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Otro gran trabajo de HDDT
Conserva la frescura y naturalidad de esta magnifica obra, agradecer el buen hacer de esta casa.
Soul gratifying performances
Nathaniel Rosen is one of those rare artists whose playing captivates me for hours on end. There is a remarkable depth, intelligence and empathy to his playing. He is a simply immersive cellist whose performances are full of nuance, color, and imaginative flair. Listening today to his Schumann Complete Works for Cello and Piano, with Doris Stevenson on piano, was a soul gratifying experience. The transfer to DXD from the original Desmar reel-to-reel tape is up to HDTT's usual high standards. The sound is open and clear, with excellent extension and resolution. Simply superb.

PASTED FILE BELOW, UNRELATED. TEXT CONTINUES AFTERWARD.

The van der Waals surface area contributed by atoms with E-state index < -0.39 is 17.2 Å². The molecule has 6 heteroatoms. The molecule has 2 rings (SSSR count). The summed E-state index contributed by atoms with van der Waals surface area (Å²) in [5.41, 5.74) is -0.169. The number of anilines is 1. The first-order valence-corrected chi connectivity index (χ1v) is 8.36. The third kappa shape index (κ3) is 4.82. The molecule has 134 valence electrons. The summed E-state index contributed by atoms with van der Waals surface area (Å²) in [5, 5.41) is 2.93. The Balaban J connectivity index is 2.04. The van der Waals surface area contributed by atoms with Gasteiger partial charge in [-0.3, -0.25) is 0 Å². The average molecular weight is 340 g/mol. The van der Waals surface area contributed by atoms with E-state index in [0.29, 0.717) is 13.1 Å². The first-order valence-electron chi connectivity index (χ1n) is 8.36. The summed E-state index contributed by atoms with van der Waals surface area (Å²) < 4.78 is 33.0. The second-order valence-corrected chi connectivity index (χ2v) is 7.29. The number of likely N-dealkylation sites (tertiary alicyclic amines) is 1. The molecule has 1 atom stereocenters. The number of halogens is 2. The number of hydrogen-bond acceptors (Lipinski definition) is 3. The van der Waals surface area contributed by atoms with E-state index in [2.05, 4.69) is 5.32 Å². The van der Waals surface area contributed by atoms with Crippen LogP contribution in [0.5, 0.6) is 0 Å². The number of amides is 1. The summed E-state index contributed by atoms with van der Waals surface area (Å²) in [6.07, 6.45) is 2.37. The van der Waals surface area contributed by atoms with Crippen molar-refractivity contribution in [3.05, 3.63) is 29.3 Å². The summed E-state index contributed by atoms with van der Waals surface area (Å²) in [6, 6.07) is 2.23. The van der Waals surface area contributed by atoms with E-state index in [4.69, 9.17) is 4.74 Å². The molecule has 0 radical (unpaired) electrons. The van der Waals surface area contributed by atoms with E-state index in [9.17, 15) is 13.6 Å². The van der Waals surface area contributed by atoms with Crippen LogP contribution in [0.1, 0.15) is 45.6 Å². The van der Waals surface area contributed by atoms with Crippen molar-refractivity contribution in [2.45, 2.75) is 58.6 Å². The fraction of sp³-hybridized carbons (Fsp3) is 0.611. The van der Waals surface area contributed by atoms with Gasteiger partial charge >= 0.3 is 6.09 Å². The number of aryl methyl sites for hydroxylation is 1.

Schumann's Complete Works for Cello & Piano cellist Nathaniel Rosen & pianist Doris Stevenson
great music, well performed, very well recorded.
I am impressed with the sound and performance
According to a serious classical record collector friend of mine the original Desmer pressing were not very good. They had lots of noise. The DSD transfer lets the music come alive. I intend to check out other Desmer transfers as they becme released by HDTT.
Wonderful from Every perspective
I remember listening to Desmar recordings more than 40 years ago. What I am hearing now is wonderful from every perspective. Hard to believe how good it sounds. Kudos to everyone involved in the production.
HDTT RELEASING DESMAR RECORDINGS FROM ORIGINAL MASTER TAPES